For those who use CBD oil and other products to treat their various illnesses, the fact that CBD products do not produce a high makes them very happy. The purpose of this is to warn parents of young children and anyone who wants to keep themselves free from supplements that can hinder their ability to work, drive, or perform their daily activities.

Is CBD legal?

It is likely that only a matter of time before the use of CBD supplements is fully legalized in the United States, considering all the science that supports its potential benefits. However, the position of CBD in the United States at the moment is a bit fuzzy.

In accordance with the Controlled Substances Act, all cannabis-related products are categorized as schedule I substances, which are deemed not to have any accepted medical value by the government. Further clarification by the DEA on CBD has been provided, stating that the CBD schedule will remain unchanged until CBD manufacturers can produce CBD products without containing other cannabinoids such as THC.

Although this is the government's stance, it is counter to the Agricultural Act of 2014 (Farm Bill), which legalized industrial hemp production through a pilot program open to selected farmers only. As a result of this program, farmers can grow hemp plants, process them, and then sell the products they produce.

Currently, hemp farmers have been permitted to cultivate plants containing CBD, which is present in both hemp plants and marijuana plants. According to the Farm Bill, hemp farmers are allowed to grow CBD-containing plants. The FDA does not regulate the manufacture of these nonprescription CBD products, so the market is rife with snake oil because, like all dietary supplements, they are unregulated by the FDA.

However, CBD products derived from the hemp plant and those extracted from marijuana plants are still illegal in almost all states throughout the nation.

Conclusion

The number of legitimate companies that produce quality CBD products is endless, so be sure to do your research before making any purchases, and only take dietary supplements created with the best standards and of the highest quality.

References

References
1 Bridgeman, M. B., et al. (2017, March). “Medicinal Cannabis: History, Pharmacology, And Implications for the Acute Care Setting.” Pharmacy and Therapeutics, 2017;42(3):180–188, https://www.ncbi.nlm.nih.gov/pmc/articles/PMC5312634/
2 Massi, P., Solinas, M., Cinquina, V., & Parolaro, D. (2013). “Cannabidiol as potential anticancer drug.” British Journal of Clinical Pharmacology, 75(2), 303-312, https://bpspubs.onlinelibrary.wiley.com/doi/10.1111/j.1365-2125.2012.04298.x
3 Bergamaschi MM, Queiroz RH, Chagas MH, de Oliveira DC, De Martinis BS, Kapczinski F, et al. “Cannabidiol reduces the anxiety induced by simulated public speaking in treatment-naïve social phobia patients.” Neuropsychopharmacology, 2011;36:1219–1226, https://www.nature.com/articles/npp20116.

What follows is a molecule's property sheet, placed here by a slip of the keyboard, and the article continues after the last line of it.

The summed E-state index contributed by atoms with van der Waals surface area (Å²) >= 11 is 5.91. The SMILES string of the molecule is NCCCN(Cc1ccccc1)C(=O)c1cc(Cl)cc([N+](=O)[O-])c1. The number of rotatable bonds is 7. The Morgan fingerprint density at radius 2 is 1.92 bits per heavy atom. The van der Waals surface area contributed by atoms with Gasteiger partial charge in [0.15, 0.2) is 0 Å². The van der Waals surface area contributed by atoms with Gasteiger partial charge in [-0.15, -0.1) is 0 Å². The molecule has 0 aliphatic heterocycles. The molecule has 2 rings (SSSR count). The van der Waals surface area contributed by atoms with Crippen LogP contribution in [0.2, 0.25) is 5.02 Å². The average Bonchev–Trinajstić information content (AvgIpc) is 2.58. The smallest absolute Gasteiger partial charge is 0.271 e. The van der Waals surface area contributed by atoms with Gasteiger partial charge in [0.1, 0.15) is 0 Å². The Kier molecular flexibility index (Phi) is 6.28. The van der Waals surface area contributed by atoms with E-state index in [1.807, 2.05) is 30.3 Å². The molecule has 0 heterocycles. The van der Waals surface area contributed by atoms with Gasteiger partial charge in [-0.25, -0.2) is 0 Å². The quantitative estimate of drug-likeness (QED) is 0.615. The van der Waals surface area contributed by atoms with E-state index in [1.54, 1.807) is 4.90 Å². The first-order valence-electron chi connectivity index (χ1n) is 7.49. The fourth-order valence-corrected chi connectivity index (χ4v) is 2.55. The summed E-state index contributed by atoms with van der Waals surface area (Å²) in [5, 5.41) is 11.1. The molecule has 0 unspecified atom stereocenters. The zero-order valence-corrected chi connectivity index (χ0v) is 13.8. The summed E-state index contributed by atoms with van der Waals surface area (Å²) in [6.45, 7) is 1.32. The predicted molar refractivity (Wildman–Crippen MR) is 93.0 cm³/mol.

4 Blake DR, Robson P, Ho M, Jubb RW, McCabe CS. “Preliminary assessment of the efficacy, tolerability and safety of a cannabis-based medicine (Sativex) in the treatment of pain caused by rheumatoid arthritis.” Rheum. 2006;45:50–52, https://academic.oup.com/rheumatology/article/45/1/50/1788693.
5 Torres, S., Lorente, M., Rodriguez-Fornes, F., Hernandez-Tiedra, S., Salazar, M., Garcia-Taboada, E., . . . Velasco, G. (2011). “A Combined Preclinical Therapy of Cannabinoids and Temozolomide against Glioma.” Molecular Cancer Therapeutics, 10(1), 90-103, https://aacrjournals.org/mct/article/10/1/90/90939/A-Combined-Preclinical-Therapy-of-Cannabinoids-and.
6 Massi, P., Solinas, M., Cinquina, V., & Parolaro, D. (2013). “Cannabidiol as potential anticancer drug.” British Journal of Clinical Pharmacology, 75(2), 303-312, https://bpspubs.onlinelibrary.wiley.com/doi/10.1111/j.1365-2125.2012.04298.x.
7 Russo, E. B. (2008). “Cannabinoids in the management of difficult to treat pain. Therapeutics and Clinical Risk Management”,  4(1), 245–259, https://www.ncbi.nlm.nih.gov/pmc/articles/PMC2503660/.
8 Karl T, Cheng D, Garner B, Arnold JC. “The therapeutic potential of the endocannabinoid system for Alzheimer’s disease. Expert Opin Ther Targets.” 2012;16:407–20, https://www.tandfonline.com/doi/full/10.1517/14728222.2012.671812.
9 Chagas, Marcos Hortes N., et al. “Effects of Cannabidiol in the Treatment of Patients with Parkinson’s Disease: An Exploratory Double-Blind Trial.” Journal of Psychopharmacology, 18 Sept. 2014, https://journals.sagepub.com/doi/10.1177/0269881114550355.
10 O’Connell B, Gloss D, Devinsky O. “Cannabinoids in treatment-resistant epilepsy: A review.” Epilepsy & Behavior. 2017; 70(B):341-348, https://www.epilepsybehavior.com/article/S1525-5050(16)30625-4/fulltext